I realize that this isn't a very straight answer, but it's an answer that every programmer must come up with on his/her own. The solution I might use is certainly different from what others would use. The best you can do is use the design that makes the most sense for you - after all, you'll be the one designing and maintaining the system.

    - Sherlock

    Update: From bikeNomad's node: "The two principles aren't really at odds with each other." Exactly right! If you can grasp that, you've got it.

    Skepticism is the source of knowledge as much as knowledge is the source of skepticism.
Re: (Software Engr) Encapsulate! No,no,no! Decouple!
by bikeNomad (Priest) on Jun 01, 2001 at 05:01 UTC
    I've found that, in general, encapsulation improves decoupling. I don't think your example is exactly the best example of the desire for either, though; it's more about packaging config information. Most of the discussion in SW engineering circles about encapsulation and decoupling has to do with actual program architecture.

    Anyway, encapsulation lets us hide the nasty little details inside our modules (or classes, or whatever other mechanisms for encapsulation we have available). By not exposing the nasty little details (like, for instance, object data or internal methods), nothing outside can depend on them. So the coupling between your module and users of that module can be reduced.

    The two principles aren't really at odds with each other.

Re: (Software Engr) Encapsulate! No,no,no! Decouple!
by dws (Chancellor) on Jun 01, 2001 at 05:34 UTC
    Coupling is an aspect of Software Engineering, but decoupling is an overloaded term that many take at first to mean "separating". Coupling is more about how different things relate, and the strength of that relationship.

    In your example, there are valid reasons to separate the welcome text file from other web server configuration. One reason being that you might want to have different roles edit each file.

Re (tilly) 1: (Software Engr) Encapsulate! No,no,no! Decouple!
by tilly (Archbishop) on Jun 01, 2001 at 07:35 UTC
    I would put the default welcome message in the ftpd.conf file, as well as the spec for the search path for the welcome message.

    That centralizes your configuration while giving the freedom for a site to have different people with different roles control different parts of the configuration. It also will make it possible for, for instance, users to have their personal customized welcome message.

Re: (Software Engr) Encapsulate! No,no,no! Decouple!
by cforde (Monk) on Jun 01, 2001 at 08:34 UTC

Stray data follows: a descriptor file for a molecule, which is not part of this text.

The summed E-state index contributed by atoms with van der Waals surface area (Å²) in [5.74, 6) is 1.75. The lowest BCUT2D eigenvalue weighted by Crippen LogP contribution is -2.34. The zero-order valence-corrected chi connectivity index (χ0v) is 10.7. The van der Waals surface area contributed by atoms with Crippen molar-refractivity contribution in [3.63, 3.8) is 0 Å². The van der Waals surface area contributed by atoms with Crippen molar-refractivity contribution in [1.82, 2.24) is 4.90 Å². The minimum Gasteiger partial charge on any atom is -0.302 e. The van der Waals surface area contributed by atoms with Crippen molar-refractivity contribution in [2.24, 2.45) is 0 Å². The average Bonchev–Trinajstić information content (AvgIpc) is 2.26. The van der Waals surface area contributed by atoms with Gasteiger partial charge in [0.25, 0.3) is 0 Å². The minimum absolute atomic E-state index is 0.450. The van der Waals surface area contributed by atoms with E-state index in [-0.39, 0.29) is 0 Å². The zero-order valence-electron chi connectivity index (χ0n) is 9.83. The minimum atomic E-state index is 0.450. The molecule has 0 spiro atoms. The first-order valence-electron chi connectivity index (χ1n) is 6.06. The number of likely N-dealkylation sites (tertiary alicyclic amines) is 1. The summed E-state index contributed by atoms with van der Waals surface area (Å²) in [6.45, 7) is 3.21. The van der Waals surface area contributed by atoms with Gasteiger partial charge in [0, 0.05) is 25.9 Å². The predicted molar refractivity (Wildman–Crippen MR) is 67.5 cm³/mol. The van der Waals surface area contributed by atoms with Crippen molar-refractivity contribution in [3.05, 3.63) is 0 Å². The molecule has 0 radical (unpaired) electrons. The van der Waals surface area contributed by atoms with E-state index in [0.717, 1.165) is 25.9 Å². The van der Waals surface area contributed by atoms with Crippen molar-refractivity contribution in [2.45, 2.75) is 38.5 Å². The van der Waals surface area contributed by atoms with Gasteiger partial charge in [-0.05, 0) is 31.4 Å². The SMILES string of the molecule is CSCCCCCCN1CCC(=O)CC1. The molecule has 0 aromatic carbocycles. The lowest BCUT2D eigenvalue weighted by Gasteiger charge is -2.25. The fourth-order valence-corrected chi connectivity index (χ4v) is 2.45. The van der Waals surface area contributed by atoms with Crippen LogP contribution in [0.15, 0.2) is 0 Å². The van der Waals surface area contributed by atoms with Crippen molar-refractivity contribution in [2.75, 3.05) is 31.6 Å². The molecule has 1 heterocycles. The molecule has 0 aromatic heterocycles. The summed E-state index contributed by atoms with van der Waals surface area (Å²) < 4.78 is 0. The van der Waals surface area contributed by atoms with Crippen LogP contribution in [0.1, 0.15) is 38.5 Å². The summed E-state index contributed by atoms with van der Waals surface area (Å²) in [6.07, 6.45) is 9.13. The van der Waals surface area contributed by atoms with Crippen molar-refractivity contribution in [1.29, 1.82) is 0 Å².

This isn't really about encapsulation vs. decoupling. Encapsulation is about information hiding--keeping the details hidden, decoupling is about separating a function into smaller pieces, generally for ease of reuse. What you are talking about is configuration information that can be separated into two places. This might, or might not be a good thing. It could be good if you, as the administrator want to have sole control over the server operational parameters, but want to give someone else, say a data administrator, the ability to update the welcome message without having to bother you.

    This is a nice ability to have. Having multiple files comprise the configuration of the server is not necessarily good or bad. It depends on how you want to manage the service.

    Have fun,
    Carl Forde

          Encapsulation is about information hiding--keeping the details hidden...

      "Encapsulation is the process of hiding all of the details of an object that do not contribute to its essential characteristics."
      - Booch, 1991

      "Encrapsulation is the process of hiding all of the details of an object that do not contribute to its essential characteristics, especially the shitty parts."
      - EdwardG, 2003

Re: (Software Engr) Encapsulate! No,no,no! Decouple!
by John M. Dlugosz (Monsignor) on Jun 01, 2001 at 18:47 UTC
    The central config file can contain an entry naming the hello file. That way someone reading the one file can know that this other file is involved, rather than it having a magic name that is known implicitly.
      My two penneths worth would be that the location of the welcome text should be in the configuration file but the text itself be in a separate file. When the server starts, it knows where to grab the text from and does so as required. Assuming, for a minute, that the welcome text is loaded from disk as required, the server need not be manipulated in any way to change the text, only the file contents need changing. The alternative would be a quick HUP.
        My thoughts exactly.